Great Malt Whisky Race

WHAT: An open forum examining the history of the globalisation of malt Scotch whisky and other world whiskies/whiskeys, and a debate around the future flavours of Scotland’s finest.

WHY: This year is the 100th anniversary since Scotch whisky was first defined in UK law and much has changed since 1963, when William Grant’s descendents took the brave decision to repackage Glenfiddich and market it around the world – a step recognised as having started the worldwide popularity of single malt Scotch whisky.

Today, malt distilleries are now found all across the globe as entrepreneurs capitalise on discerning drinkers’ demands for the ultimate ‘water of life’.

To complement its support of the Scottish Diaspora Forum at the Scottish Parliament (, Glenfiddich is hosting an open forum examining the history of single malt Scotch whisky’s popularity abroad and how new malt whisky producing nations have been inspired by one of Scotland’s greatest gifts to the world.

While the Scotch whisky industry is governed by strict laws to ensure the integrity of Scotland’s national drink remains intact, many other malt whisky producing nations don’t have the same heritage to protect and so more relaxed legislation allows them innovate further.

As such, the evening’s talks will look at the benefits the single malt Scotch whisky industry enjoys from its protection, the innovations taking place beyond Scotland and debate what we can learn from them for the future development of our own industry’s flavours. The evening is for whisky novices as well as enthusiasts.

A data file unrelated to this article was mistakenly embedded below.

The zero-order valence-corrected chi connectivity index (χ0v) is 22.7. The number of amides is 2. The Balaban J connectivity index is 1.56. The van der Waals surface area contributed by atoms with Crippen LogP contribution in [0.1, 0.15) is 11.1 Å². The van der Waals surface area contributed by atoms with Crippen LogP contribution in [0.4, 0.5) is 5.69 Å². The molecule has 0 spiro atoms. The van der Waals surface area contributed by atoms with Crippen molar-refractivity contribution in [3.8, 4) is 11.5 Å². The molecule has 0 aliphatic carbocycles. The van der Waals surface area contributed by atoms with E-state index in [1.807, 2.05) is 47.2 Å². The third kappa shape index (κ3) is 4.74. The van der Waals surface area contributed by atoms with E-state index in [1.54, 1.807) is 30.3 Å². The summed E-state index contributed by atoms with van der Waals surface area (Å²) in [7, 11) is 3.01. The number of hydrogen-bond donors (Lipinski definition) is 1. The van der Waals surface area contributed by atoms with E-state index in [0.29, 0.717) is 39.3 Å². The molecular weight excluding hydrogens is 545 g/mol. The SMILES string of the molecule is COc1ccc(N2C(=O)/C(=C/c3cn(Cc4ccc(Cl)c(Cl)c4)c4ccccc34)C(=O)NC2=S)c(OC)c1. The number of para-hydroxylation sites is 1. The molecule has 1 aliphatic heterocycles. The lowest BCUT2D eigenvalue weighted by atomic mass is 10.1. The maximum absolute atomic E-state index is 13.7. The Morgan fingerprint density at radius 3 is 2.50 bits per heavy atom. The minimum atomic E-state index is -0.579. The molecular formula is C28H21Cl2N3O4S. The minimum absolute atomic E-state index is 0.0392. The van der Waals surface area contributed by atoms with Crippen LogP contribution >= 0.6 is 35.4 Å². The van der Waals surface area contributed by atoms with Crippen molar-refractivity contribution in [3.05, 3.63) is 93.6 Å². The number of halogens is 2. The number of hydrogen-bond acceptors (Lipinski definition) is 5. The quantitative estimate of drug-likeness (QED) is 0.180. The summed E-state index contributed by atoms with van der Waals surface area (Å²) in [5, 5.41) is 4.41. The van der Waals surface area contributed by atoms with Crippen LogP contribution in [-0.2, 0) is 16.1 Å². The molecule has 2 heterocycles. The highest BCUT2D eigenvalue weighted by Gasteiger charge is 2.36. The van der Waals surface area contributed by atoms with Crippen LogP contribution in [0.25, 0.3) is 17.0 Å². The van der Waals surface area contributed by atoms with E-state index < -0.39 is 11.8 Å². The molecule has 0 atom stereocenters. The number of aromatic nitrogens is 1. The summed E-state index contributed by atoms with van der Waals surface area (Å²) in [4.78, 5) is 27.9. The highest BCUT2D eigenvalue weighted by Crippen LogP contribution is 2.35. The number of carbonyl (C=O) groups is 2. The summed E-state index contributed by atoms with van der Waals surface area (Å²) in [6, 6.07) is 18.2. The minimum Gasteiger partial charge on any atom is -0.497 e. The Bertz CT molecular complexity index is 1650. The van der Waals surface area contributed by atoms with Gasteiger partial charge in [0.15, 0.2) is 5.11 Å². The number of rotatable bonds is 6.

WHO: Panel members include: Whisky Magazine Japan editor, Dave Broom; SWA’s Campbell Evans; Glenfiddich’s Ian Millar and is chaired by Whisky Shop’s Ian Bankier.

WHERE: The Raeburn Room, Old College
University of Edinburgh
South Bridge

WHEN: Friday 24th July
5.00pm Registration
7.15pm Ends

HOW: Free, although places are limited. Reservations in advance through

Picture: Pioneers of world malt whisky – Glenfiddich; its founder, William Grant; forefather of Japanese whisky, Masataka Taketsuru; ‘godfather’ of Australian whisky, Bill Lark – illuminate Edinburgh’s Salisbury Crag.